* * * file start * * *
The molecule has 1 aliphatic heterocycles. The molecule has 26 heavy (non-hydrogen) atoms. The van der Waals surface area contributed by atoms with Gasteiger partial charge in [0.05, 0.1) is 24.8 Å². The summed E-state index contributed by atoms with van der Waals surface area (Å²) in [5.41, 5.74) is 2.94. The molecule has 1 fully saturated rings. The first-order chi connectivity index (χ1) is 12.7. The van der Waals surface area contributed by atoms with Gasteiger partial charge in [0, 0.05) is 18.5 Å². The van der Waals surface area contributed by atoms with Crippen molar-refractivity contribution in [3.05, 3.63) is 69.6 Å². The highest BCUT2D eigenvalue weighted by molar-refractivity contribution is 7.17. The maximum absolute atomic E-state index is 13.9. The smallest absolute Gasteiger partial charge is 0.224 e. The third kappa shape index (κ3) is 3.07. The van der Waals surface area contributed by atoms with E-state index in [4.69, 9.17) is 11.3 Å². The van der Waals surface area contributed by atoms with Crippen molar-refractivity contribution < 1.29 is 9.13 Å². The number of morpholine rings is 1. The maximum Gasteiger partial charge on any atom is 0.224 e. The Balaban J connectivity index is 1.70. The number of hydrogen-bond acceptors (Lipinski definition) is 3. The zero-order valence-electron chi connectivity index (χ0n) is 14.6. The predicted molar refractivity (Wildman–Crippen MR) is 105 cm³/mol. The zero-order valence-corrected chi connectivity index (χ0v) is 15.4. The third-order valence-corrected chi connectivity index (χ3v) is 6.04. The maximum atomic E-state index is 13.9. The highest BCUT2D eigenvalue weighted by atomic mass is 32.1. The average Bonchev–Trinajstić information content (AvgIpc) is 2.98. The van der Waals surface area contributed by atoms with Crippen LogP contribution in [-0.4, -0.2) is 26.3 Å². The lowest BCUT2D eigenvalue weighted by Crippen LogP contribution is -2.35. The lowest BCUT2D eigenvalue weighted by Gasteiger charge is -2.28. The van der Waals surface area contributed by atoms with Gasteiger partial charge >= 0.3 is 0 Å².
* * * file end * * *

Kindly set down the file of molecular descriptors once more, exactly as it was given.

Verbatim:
The molecule has 1 aliphatic heterocycles. The molecule has 26 heavy (non-hydrogen) atoms. The van der Waals surface area contributed by atoms with Gasteiger partial charge in [0.05, 0.1) is 24.8 Å². The summed E-state index contributed by atoms with van der Waals surface area (Å²) in [5.41, 5.74) is 2.94. The molecule has 1 fully saturated rings. The first-order chi connectivity index (χ1) is 12.7. The van der Waals surface area contributed by atoms with Gasteiger partial charge in [0, 0.05) is 18.5 Å². The van der Waals surface area contributed by atoms with Crippen molar-refractivity contribution in [3.05, 3.63) is 69.6 Å². The highest BCUT2D eigenvalue weighted by molar-refractivity contribution is 7.17. The maximum absolute atomic E-state index is 13.9. The smallest absolute Gasteiger partial charge is 0.224 e. The third kappa shape index (κ3) is 3.07. The van der Waals surface area contributed by atoms with E-state index in [4.69, 9.17) is 11.3 Å². The van der Waals surface area contributed by atoms with Crippen molar-refractivity contribution < 1.29 is 9.13 Å². The number of morpholine rings is 1. The maximum Gasteiger partial charge on any atom is 0.224 e. The Balaban J connectivity index is 1.70. The number of hydrogen-bond acceptors (Lipinski definition) is 3. The zero-order valence-electron chi connectivity index (χ0n) is 14.6. The predicted molar refractivity (Wildman–Crippen MR) is 105 cm³/mol. The zero-order valence-corrected chi connectivity index (χ0v) is 15.4. The third-order valence-corrected chi connectivity index (χ3v) is 6.04. The maximum atomic E-state index is 13.9. The highest BCUT2D eigenvalue weighted by atomic mass is 32.1. The average Bonchev–Trinajstić information content (AvgIpc) is 2.98. The van der Waals surface area contributed by atoms with Crippen LogP contribution in [-0.4, -0.2) is 26.3 Å². The lowest BCUT2D eigenvalue weighted by Crippen LogP contribution is -2.35. The lowest BCUT2D eigenvalue weighted by Gasteiger charge is -2.28. The van der Waals surface area contributed by atoms with Gasteiger partial charge >= 0.3 is 0 Å².